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Thread: Portrait lighting

  1. #1

    Default Portrait lighting

    Hi,

    I need advice on how to bring out the makeup colours on the model's face when shooting portrait. Currently I have 2 flash units (ETTL2) which can sync remotely and would like to know the best way to place these flashes to create the effect. I have tried to create a soft look by bouncing these flashes but somehow the colour still don't stand out. Does taking raw help?

    Thks,
    Thomas

  2. #2

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    Quote Originally Posted by ThomasD
    Hi,

    I need advice on how to bring out the makeup colours on the model's face when shooting portrait. Currently I have 2 flash units (ETTL2) which can sync remotely and would like to know the best way to place these flashes to create the effect. I have tried to create a soft look by bouncing these flashes but somehow the colour still don't stand out. Does taking raw help?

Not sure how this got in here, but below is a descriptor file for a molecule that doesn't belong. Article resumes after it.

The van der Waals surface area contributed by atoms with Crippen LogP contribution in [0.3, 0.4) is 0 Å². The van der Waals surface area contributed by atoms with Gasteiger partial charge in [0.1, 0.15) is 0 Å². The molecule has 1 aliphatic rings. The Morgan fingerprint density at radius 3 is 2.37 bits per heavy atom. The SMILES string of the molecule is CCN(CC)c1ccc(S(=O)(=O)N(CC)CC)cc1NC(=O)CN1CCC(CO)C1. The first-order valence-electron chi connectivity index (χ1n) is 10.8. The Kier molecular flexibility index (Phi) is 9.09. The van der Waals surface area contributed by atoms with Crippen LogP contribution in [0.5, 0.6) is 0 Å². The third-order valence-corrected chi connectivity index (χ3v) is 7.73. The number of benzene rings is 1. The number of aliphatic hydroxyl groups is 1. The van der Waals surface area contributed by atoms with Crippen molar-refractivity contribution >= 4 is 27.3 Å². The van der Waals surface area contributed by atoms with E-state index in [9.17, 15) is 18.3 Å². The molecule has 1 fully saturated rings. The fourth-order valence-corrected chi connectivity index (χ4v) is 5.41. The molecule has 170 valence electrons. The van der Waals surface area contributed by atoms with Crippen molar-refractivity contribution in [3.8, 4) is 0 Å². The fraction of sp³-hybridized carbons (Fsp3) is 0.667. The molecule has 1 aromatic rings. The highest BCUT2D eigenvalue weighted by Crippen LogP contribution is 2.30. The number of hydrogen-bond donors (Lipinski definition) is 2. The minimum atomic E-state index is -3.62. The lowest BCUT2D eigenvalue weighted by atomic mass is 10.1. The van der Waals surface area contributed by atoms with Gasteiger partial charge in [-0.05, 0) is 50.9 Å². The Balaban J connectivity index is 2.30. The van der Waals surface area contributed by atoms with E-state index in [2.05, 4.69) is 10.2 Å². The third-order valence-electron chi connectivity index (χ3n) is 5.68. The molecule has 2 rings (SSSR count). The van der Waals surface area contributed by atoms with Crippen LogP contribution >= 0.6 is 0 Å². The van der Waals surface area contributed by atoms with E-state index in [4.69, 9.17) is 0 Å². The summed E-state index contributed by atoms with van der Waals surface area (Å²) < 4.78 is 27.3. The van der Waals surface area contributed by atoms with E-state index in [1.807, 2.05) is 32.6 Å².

Thks,
    Thomas
    Flashlight will diffuse the colour, use long exposure .

  3. #3
    Moderator ortega's Avatar
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    Get a makeup artist to help

    Makeup for photoshoot is very different from daily wear.

  4. #4

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    Thks! I am actually helping my wife in her thesis, she's doing her diploma in makeup. Using natural light create shadows even when using reflector, that why I decided to use flash as can be seen from most magazine. Guess have to ask her to touch up more on faint area...

  5. #5

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    ok 1st of all pressume you using 2x 580EX. 2ndly, it all direct flashing? 3rdly, what the setup you did?

    Maybe start off from there and move on to how to better improve it.

  6. #6
    Moderator catchlights's Avatar
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    Quote Originally Posted by ThomasD
    Hi,